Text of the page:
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Oil Price Shocks and the U.S. Economy: Where Does the Asymmetry Originate?

Nathan S. Balke, Stephen P.A. Brown and Mine K. Yucel

Year: 2002
Volume: Volume23
Number: Number 3
DOI: 10.5547/ISSN0195-6574-EJ-Vol23-No3-2
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Abstract:
Rising oil prices appear to retard aggregate U.S. economic activity by more than falling oil prices stimulate it. Past research suggests adjustment costs, financial stress, and/or monetary policy may be possible explanations for the asymmetric response. This paper uses a near vector autoregressive model of the U.S. economy to examine where the asymmetry might originate. The analysis uses counterfactual experiments to determine that monetary policy alone cannot account for the asymmetry.



Fuel Subsidies, the Oil Market and the World Economy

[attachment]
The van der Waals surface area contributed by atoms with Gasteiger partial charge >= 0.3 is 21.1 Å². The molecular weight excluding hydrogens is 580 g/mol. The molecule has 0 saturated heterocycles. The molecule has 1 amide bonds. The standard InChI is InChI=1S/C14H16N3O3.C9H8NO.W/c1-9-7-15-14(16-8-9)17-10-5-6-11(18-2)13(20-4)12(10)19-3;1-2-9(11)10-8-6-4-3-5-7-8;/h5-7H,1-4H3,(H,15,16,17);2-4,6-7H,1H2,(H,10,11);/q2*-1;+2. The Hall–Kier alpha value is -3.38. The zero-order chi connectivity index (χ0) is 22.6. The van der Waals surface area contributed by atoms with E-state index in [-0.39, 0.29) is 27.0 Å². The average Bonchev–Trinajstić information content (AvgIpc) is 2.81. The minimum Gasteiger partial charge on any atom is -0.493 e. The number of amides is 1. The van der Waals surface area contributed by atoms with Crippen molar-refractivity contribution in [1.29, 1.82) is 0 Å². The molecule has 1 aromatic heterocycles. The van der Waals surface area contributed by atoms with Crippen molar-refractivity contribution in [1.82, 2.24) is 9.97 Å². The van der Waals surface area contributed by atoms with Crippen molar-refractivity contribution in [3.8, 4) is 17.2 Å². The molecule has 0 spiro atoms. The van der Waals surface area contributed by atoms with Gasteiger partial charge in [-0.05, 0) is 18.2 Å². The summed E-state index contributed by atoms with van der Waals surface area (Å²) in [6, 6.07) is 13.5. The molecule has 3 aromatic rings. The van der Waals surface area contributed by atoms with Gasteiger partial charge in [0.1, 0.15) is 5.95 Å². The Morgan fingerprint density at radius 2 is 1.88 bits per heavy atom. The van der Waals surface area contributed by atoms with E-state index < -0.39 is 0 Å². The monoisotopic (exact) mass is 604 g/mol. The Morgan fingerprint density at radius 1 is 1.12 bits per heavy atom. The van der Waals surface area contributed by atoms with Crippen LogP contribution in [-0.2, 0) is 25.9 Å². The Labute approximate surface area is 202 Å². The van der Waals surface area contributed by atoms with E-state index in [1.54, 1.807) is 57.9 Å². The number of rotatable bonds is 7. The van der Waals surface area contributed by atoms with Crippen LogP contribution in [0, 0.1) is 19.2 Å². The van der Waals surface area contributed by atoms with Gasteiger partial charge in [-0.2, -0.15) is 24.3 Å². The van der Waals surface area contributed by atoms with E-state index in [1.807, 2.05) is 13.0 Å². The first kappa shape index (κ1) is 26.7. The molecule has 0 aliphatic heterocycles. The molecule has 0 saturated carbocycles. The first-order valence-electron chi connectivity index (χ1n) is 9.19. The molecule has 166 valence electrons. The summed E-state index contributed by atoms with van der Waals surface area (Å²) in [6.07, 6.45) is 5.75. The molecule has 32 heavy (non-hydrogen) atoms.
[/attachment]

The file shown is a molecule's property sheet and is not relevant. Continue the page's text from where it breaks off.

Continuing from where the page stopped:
Nathan S. Balke, Michael Plante, and Mine Yücel

Year: 2015
Volume: Volume 36
Number: Adelman Special Issue
DOI: 10.5547/01956574.36.SI1.nbal
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Abstract:
This paper studies the effects of oil producing countries' fuel subsidies on the oil market and the world economy. We identify 24 oil-producing countries with fuel subsidies with retail fuel prices that are about 34 percent of the world price. We construct a two-country model where one country represents the oil-exporting subsidizers and the second the oil-importing bloc, and calibrate the model to match recent data. We find that the removal of subsidies would reduce the world price of oil by six percent. The removal of subsidies is unambiguously welfare enhancing for the oil-importing countries. Removal of subsidies is welfare improving for the oil-exporting countries as well, in the baseline calibration. However, the optimal subsidy from the point of view of oil exporters is not zero, in general.





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